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How Do I Love Thee: Love Poem

How do I love thee? Let me count the ways,
In whispers of dawn and sunset's embrace,
Through time's eternal, unyielding gaze,
I find thy love in every sacred place.

I love thee to the depth and breadth and height
My soul can reach, when feeling out of sight
For the ends of being and ideal grace,
In every breath, thy love I do embrace.

I love thee freely, as men strive for right;
I love thee purely, as they turn from praise;
I love thee with the passion put to flight
In my old griefs, and with my childhood's grace.

I love thee with a love I seemed to lose
With my lost saints, — I love thee with the breath,
Smiles, tears, of all my life; and, if God choose,
I shall but love thee better after death.



Stanza Explanations

Stanza 1: “How do I love thee? Let me count the ways, In whispers of dawn and sunset’s embrace, Through time’s eternal, unyielding gaze, I find thy love in every sacred place.”

In this stanza, the speaker begins by contemplating the many ways they love their beloved. The love is described as present in the quiet moments of dawn and the comforting embrace of sunset, symbolizing a love that spans the entire day and, metaphorically, all of time. The mention of “time’s eternal, unyielding gaze” suggests that this love is timeless and enduring, found in every sacred place, implying a deep, spiritual connection.

Stanza 2: “I love thee to the depth and breadth and height My soul can reach, when feeling out of sight For the ends of being and ideal grace, In every breath, thy love I do embrace.”

Here, the speaker quantifies their love, describing its vastness—encompassing the depth, breadth, and height that their soul can reach. Even when not physically present or seen, the love extends to the very edges of existence and ideal grace, suggesting a love that is boundless and transcendent. Every breath is an embrace of this love, indicating its pervasive presence in the speaker’s life.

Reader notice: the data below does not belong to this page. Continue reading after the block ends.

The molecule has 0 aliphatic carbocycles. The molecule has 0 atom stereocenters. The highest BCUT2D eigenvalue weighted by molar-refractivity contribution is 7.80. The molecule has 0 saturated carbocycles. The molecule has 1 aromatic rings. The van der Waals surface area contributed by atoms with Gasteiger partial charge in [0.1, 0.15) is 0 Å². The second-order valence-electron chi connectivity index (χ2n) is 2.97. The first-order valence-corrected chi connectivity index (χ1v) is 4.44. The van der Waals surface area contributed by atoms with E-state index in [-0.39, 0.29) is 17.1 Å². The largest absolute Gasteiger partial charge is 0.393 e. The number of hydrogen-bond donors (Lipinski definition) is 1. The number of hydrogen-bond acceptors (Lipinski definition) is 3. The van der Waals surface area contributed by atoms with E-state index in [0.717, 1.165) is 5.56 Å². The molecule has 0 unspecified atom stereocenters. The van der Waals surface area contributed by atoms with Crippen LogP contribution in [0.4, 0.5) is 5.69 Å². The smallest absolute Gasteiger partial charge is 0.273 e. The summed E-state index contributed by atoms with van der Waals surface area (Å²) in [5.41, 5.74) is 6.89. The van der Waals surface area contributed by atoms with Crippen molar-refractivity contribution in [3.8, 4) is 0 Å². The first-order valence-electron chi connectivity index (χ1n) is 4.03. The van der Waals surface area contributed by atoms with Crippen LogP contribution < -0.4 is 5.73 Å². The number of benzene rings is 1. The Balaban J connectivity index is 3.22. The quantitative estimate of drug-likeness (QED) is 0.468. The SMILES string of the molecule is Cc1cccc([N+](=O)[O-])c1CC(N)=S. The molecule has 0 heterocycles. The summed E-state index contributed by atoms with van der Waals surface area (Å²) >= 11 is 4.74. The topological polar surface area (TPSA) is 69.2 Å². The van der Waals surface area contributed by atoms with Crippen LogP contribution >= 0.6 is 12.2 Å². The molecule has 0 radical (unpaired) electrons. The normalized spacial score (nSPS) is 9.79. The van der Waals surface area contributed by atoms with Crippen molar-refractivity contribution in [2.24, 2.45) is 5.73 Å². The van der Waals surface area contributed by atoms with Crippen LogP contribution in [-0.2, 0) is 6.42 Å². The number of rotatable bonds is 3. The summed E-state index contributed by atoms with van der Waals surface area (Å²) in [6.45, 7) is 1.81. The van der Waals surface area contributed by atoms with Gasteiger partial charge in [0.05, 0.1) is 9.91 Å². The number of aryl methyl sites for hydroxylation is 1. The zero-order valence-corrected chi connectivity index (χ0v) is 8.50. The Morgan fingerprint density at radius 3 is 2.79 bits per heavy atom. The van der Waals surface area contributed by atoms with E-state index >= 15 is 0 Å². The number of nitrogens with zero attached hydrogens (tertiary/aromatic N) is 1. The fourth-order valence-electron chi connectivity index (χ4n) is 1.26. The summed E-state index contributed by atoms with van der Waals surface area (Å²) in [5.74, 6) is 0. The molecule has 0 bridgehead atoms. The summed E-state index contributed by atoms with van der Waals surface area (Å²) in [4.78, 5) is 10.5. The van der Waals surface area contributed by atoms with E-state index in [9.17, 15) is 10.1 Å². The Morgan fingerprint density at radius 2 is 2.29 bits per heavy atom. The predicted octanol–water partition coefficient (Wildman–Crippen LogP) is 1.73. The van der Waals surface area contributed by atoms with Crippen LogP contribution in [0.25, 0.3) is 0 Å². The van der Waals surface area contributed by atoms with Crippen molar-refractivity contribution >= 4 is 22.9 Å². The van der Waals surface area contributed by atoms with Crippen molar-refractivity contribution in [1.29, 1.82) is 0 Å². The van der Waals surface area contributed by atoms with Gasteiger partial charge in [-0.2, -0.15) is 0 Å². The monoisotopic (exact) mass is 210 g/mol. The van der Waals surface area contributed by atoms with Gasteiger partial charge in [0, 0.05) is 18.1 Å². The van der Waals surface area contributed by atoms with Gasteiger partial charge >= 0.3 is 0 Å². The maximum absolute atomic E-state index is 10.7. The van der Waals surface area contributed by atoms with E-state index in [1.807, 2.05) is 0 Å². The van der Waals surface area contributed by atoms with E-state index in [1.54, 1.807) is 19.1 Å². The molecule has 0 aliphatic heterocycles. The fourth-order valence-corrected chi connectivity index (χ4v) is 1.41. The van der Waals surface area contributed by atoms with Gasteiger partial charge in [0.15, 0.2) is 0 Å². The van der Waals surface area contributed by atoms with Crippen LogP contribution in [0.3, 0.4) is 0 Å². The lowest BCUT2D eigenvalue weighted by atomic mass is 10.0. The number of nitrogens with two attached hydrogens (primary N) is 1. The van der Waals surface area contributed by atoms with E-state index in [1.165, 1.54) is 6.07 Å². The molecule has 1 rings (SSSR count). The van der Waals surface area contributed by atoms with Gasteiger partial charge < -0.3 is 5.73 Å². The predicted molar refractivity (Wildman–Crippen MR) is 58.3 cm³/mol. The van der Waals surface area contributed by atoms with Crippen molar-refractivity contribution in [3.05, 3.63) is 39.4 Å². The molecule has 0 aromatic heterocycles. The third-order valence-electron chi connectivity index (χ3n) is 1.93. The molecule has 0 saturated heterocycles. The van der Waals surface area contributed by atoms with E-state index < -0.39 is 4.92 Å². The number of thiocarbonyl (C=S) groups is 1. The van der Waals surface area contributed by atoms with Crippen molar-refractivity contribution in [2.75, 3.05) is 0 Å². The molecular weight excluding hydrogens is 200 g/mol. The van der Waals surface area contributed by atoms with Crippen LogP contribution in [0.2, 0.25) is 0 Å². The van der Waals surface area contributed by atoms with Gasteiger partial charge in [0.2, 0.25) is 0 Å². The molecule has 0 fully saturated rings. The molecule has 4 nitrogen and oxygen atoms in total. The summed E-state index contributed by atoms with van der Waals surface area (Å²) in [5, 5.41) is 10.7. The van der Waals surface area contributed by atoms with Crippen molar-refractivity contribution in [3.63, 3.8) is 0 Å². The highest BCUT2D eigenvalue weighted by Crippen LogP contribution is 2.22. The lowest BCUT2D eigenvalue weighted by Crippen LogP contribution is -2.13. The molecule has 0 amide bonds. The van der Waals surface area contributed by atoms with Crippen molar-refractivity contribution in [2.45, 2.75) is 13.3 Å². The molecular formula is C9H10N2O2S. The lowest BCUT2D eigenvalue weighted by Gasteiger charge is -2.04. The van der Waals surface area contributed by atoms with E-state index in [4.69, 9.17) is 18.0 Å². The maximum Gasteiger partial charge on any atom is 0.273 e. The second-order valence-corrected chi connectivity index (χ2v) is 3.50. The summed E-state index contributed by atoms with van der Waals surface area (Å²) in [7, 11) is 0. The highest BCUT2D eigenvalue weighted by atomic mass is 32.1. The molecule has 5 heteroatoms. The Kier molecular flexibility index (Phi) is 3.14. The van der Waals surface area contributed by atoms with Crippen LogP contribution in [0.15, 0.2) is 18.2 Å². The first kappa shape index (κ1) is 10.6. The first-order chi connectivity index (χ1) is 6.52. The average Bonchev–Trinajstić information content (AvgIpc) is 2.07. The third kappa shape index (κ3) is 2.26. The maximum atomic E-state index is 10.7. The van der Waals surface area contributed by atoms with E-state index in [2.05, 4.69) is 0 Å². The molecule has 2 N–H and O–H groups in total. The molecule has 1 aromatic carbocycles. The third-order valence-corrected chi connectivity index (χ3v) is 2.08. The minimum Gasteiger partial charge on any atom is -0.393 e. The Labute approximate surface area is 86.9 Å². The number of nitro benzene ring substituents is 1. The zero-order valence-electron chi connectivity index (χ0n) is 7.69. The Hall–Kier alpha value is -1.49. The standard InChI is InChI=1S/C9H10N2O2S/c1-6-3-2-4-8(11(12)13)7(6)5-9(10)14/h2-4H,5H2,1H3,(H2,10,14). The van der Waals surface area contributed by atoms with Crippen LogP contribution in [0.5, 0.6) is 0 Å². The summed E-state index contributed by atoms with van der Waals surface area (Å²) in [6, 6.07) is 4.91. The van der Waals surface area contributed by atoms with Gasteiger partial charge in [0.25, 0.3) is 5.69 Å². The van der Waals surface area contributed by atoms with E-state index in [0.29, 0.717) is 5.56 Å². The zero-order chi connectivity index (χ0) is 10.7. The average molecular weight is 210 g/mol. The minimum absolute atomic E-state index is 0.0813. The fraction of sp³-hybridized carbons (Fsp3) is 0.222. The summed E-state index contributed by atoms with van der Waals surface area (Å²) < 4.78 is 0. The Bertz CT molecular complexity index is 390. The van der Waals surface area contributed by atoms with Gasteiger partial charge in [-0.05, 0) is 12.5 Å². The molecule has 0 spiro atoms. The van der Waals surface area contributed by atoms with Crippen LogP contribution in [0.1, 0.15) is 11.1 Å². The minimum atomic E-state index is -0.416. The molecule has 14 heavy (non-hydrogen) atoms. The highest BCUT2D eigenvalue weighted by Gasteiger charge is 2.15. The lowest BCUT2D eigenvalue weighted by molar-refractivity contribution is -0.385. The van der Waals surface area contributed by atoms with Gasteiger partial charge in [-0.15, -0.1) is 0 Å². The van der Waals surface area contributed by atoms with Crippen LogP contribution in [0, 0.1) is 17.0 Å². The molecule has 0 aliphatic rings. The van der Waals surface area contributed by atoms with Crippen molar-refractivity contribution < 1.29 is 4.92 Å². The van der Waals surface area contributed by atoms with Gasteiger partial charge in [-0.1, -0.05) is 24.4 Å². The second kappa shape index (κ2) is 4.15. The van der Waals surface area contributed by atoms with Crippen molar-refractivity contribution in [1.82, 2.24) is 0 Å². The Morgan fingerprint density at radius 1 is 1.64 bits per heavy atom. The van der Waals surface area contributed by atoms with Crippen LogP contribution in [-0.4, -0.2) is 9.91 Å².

love thee
Image by Ben Kerckx from Pixabay

Stanza 3: “I love thee freely, as men strive for right; I love thee purely, as they turn from praise; I love thee with the passion put to flight In my old griefs, and with my childhood’s grace.”

In this stanza, love is described as freely given, akin to the way people pursue righteousness—voluntary and virtuous. It is also pure, without seeking validation or praise. The love is passionate, replacing past sorrows with newfound intensity. The reference to “childhood’s grace” evokes a sense of innocence and purity, suggesting that the love is both fervent and sincere.

Stanza 4: “I love thee with a love I seemed to lose With my lost saints, — I love thee with the breath, Smiles, tears, of all my life; and, if God chooses, I shall but love thee better after death.”

The final stanza reflects a love that has been rediscovered after a loss, perhaps of loved ones or spiritual guides (“lost saints”). This love is all-encompassing, expressed through every breath, smile, and tear, signifying a love that permeates every aspect of the speaker’s existence. The closing lines suggest a belief in the eternal nature of this love, indicating that if divine will allows, the speaker’s love will continue and even deepen after death, emphasizing its eternal and boundless nature.

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